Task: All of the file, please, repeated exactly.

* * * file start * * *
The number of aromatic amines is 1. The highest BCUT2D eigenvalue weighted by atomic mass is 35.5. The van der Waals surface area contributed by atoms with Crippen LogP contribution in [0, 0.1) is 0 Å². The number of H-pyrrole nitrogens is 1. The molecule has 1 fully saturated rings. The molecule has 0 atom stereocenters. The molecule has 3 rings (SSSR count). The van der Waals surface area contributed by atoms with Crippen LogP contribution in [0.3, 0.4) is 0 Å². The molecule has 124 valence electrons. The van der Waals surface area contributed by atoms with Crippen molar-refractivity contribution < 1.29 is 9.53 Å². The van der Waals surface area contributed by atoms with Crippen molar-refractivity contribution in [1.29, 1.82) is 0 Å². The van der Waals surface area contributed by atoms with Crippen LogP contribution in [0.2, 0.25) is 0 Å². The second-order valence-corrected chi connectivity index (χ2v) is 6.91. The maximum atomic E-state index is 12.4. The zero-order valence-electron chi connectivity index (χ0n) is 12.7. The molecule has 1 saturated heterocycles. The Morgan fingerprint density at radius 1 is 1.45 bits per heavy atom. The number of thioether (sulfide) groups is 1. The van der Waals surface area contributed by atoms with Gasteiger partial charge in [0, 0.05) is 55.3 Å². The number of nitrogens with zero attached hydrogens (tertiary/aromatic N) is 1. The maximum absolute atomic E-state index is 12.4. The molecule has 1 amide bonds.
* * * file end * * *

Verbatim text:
The number of aromatic amines is 1. The highest BCUT2D eigenvalue weighted by atomic mass is 35.5. The van der Waals surface area contributed by atoms with Crippen LogP contribution in [0, 0.1) is 0 Å². The number of H-pyrrole nitrogens is 1. The molecule has 1 fully saturated rings. The molecule has 0 atom stereocenters. The molecule has 3 rings (SSSR count). The van der Waals surface area contributed by atoms with Crippen LogP contribution in [0.3, 0.4) is 0 Å². The molecule has 124 valence electrons. The van der Waals surface area contributed by atoms with Crippen molar-refractivity contribution < 1.29 is 9.53 Å². The van der Waals surface area contributed by atoms with Crippen molar-refractivity contribution in [1.29, 1.82) is 0 Å². The van der Waals surface area contributed by atoms with Crippen LogP contribution in [0.2, 0.25) is 0 Å². The second-order valence-corrected chi connectivity index (χ2v) is 6.91. The maximum atomic E-state index is 12.4. The zero-order valence-electron chi connectivity index (χ0n) is 12.7. The molecule has 1 saturated heterocycles. The Morgan fingerprint density at radius 1 is 1.45 bits per heavy atom. The number of thioether (sulfide) groups is 1. The van der Waals surface area contributed by atoms with Gasteiger partial charge in [0, 0.05) is 55.3 Å². The number of nitrogens with zero attached hydrogens (tertiary/aromatic N) is 1. The maximum absolute atomic E-state index is 12.4. The molecule has 1 amide bonds.